It all comes down to having time to think. Strategy is the byproduct of thoughtful thinking. Overthinking is seen by startup intelligentsia as a sign of stalling, of inefficiency. The key is to measure what is ‘too much.’ For years, many interpreted ‘too much’ as no thinking at all. And got away with it. Until now. Too many startups operate under very simplistic models. Or no models at all for that matter. And the tide is catching up with them.
Many forces affect society, and it’s important to see where the startup fits in all this. As I wrote before, the age of unregulated startups is coming to an end
. The time for startups operating in a vacuum has passed. The immediate consequence is that a narrow and simplistic analysis won’t yield a successful startup
And this takes me to my last point. Too many people keep focusing on what’s happening now. Few people ask themselves what will happen in the future. All their analysis are based on current trends (current as in last month), and not on behavior evolution in the future.
The current scooter fever is a perfect reflection of this. Before the summer all investors rushed to invest in the so-called next big wave of smart mobility.
“Investors rushed in after seeing rapid adoption in several California cities. Some companies reported revenue of more than $20 a day for each scooter, suggesting significant profit potential given they cost about $500 apiece.”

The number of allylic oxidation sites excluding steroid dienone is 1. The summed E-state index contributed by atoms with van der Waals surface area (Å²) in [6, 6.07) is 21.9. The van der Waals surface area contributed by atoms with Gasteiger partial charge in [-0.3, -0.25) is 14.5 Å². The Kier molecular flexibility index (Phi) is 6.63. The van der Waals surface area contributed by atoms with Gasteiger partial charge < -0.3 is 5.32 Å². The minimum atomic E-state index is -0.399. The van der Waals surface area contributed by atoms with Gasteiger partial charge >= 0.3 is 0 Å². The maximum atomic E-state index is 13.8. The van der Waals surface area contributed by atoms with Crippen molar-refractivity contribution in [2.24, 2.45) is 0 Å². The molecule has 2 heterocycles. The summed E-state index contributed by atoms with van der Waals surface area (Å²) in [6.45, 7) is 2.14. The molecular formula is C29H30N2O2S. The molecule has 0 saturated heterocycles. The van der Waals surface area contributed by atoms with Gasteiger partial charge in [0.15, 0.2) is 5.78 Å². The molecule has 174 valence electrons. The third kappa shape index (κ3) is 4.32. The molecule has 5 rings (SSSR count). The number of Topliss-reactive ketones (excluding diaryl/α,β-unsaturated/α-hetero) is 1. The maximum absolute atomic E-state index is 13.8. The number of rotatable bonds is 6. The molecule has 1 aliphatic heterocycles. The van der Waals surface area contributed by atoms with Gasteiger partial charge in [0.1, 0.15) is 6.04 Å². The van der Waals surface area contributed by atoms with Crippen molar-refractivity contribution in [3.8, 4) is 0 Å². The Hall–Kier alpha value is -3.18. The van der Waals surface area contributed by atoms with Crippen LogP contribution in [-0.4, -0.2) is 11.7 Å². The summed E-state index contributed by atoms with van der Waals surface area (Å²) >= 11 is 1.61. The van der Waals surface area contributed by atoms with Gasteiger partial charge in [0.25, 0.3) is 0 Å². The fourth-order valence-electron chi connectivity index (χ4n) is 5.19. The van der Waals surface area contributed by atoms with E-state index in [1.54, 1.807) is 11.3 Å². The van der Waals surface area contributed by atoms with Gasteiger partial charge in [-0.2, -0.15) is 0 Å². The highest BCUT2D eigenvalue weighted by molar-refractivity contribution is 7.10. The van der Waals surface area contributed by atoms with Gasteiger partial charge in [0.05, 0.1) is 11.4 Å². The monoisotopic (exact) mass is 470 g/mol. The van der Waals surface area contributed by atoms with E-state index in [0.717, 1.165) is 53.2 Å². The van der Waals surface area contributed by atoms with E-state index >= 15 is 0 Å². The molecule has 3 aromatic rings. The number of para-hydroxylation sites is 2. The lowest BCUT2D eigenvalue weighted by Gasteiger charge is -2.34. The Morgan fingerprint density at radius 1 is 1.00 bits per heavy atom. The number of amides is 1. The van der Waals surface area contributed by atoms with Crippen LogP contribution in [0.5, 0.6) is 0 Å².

Lure by a pipe dream, they joined the merry wagon — an investment that’s resulting in a folly. Rapid adoption isn’t synonymous of success much less in just a few cities in California (San Francisco being one of them).
“The economics, though, have proved tougher than expected, people familiar with the companies said.
One issue is scooters not designed for heavy use are breaking down quickly. In some markets, scooters last about two months, investors said, often less time than it takes to recoup the purchase cost. ”
The most surprising aspect is the belief that because you’re making $20 a day, it will keep going like that once the fad is gone. Focusing on the short-term and projecting into the future is a bad indicator. One that shows rush behavior and lack of depth in the thought process.
For the record, I am very intrigued by the micro-mobility space. I believe it’s here to stay. What I don’t buy is the ephemeral arguments many fling around. What matters is the usefulness of micro-mobility services within the long-term. Today’s standards won’t stand in six months. The question is, what behavior will it replace if any and why?
Too often, entrepreneurs and investor alike, fall prey to a lack of strategic thinking. The motto is to keep up with the wave, no matter what. FOMO (Fear Of Missing Out) and herd mentality are becoming the norm (ok, they were always there). The need to keep up is erasing any time for thinking things through. You’re either in or missing out, and your status falls within the technology upper caste.